Emery praised Smith Rowe’s mentality after the win at the Baku Olympic Stadium, while the player said he was keen to stay put because he wanted to work under the Spaniard.
Although he has made three appearances so far, Smith Rowe revealed he has yet to be welcomed into the first-team changing room at the club’s London Colney training base.
“I am not actually in the changing room at the training ground,” he said.
“But when I come to games, I look around and can’t believe I’m here. It is still surreal. I change separately, find out about 10 minutes before, just run over and train.”
Smith Rowe has seen his fellow England Under-17 World Cup winner Jadon Sancho called up into the senior squad this week after starring at Borussia Dortmund, with another promising youngster in Mason Mount also included.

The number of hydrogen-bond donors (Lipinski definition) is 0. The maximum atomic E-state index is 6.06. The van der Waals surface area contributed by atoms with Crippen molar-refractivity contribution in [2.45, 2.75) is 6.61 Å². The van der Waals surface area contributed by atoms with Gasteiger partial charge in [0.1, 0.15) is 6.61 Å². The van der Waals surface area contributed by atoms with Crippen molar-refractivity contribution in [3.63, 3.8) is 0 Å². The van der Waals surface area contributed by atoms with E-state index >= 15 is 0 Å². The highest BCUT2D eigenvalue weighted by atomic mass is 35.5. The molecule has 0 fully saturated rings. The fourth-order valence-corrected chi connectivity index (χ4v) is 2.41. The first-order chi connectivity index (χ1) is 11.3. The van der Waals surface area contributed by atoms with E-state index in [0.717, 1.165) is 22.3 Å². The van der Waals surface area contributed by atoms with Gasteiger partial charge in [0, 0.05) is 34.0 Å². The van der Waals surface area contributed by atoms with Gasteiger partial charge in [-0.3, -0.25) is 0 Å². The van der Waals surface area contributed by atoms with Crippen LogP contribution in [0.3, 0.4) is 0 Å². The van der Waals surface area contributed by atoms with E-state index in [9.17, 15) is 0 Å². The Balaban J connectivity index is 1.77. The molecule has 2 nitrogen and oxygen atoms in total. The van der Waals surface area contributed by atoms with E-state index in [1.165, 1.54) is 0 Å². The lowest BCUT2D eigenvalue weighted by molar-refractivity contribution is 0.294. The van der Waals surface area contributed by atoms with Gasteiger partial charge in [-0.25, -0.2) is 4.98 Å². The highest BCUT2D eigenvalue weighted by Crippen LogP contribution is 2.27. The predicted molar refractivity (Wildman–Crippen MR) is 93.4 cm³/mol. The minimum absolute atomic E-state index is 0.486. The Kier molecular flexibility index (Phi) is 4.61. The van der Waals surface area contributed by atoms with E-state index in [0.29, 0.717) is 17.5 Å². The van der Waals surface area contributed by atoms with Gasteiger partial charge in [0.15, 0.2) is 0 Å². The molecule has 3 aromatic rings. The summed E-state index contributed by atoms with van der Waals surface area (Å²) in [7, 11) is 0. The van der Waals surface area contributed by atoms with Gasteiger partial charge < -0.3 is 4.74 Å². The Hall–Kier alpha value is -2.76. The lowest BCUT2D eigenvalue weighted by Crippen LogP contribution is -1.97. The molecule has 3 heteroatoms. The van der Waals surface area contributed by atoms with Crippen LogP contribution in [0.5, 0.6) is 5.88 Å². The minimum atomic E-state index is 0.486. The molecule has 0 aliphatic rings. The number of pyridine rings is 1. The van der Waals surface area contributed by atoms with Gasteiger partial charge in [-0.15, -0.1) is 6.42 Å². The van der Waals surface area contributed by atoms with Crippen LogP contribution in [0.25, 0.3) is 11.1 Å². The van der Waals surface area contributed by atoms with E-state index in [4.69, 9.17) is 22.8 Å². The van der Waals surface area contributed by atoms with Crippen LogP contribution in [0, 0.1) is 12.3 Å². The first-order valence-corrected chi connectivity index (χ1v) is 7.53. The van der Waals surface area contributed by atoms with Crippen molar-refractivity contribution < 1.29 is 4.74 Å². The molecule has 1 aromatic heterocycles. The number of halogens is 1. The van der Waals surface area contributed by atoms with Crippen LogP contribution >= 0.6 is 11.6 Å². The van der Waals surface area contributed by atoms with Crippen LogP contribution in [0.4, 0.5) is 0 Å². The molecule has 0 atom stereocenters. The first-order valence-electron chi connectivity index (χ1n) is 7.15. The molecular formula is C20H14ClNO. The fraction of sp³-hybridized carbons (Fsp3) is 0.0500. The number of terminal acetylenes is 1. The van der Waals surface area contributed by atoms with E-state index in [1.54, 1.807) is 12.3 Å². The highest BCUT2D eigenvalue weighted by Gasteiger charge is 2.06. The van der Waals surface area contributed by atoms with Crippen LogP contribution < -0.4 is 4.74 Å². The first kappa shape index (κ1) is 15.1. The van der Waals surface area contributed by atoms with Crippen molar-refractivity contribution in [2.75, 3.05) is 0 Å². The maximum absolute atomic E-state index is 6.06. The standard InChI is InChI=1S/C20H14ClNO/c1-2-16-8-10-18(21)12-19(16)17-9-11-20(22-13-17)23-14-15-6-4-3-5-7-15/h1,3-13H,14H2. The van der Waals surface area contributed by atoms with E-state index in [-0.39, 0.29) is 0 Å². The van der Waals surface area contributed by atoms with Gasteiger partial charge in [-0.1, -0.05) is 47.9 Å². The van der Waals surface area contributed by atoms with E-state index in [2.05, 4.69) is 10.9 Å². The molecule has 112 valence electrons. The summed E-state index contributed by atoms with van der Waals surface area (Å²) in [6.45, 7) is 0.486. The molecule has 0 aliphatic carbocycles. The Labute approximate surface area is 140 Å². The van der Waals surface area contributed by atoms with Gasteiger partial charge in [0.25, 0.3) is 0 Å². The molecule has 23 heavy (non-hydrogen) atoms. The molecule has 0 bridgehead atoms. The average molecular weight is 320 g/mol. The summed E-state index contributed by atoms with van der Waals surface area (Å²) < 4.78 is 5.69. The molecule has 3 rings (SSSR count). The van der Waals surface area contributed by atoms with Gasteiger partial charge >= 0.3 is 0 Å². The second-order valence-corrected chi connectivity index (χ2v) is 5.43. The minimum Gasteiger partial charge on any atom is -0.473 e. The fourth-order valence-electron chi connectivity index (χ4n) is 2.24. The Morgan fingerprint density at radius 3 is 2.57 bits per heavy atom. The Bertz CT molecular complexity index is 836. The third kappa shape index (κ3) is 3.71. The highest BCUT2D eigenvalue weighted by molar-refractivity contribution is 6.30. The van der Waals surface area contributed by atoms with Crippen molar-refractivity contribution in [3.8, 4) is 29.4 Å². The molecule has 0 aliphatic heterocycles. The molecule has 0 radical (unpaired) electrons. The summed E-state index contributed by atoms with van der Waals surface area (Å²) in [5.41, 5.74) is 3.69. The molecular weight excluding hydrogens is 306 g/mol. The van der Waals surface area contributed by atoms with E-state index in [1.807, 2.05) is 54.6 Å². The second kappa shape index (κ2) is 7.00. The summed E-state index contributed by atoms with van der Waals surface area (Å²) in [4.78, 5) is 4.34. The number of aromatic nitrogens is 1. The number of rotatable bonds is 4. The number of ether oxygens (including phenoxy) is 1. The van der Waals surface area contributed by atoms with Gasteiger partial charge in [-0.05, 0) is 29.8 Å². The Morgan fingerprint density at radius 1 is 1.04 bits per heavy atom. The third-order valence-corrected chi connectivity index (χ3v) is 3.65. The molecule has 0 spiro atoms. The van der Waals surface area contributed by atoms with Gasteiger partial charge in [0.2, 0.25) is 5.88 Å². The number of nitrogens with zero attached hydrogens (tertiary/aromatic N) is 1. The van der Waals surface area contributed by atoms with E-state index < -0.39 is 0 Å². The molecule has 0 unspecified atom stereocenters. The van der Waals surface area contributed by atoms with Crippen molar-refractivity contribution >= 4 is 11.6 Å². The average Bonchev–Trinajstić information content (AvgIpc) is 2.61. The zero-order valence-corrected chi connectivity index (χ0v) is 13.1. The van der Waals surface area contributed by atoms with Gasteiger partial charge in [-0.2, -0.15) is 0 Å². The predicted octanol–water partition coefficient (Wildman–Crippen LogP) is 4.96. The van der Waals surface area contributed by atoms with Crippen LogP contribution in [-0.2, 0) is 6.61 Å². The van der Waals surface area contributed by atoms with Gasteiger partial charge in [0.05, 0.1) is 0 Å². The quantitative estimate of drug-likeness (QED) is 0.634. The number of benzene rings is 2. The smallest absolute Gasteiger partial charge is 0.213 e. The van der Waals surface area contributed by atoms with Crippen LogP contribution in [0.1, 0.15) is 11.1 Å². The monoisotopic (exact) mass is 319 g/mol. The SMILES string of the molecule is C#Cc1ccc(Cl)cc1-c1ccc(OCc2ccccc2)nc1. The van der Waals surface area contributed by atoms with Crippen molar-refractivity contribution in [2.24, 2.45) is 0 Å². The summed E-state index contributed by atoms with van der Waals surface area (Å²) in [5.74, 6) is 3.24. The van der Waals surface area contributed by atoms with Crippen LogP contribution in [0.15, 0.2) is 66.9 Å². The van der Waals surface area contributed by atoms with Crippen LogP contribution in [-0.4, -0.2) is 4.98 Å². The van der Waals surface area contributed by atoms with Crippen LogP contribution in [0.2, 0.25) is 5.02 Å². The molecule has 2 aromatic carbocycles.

Three Lions boss Gareth Southgate is willing to give young players a chance and Smith Rowe now harbours ambitions to get there himself.
“The England youngsters are a very talented bunch of lads,” he added.
“I think in the future there will be a lot of youngsters going through to the first team. Hopefully one day I can be part of the team.
“I’ve played with Sancho. I haven’t played with Mason before. But he is a great player as well.
“It just shows that he (Southgate) wants to play the youngsters and England are changing their way of playing now which is getting really good.”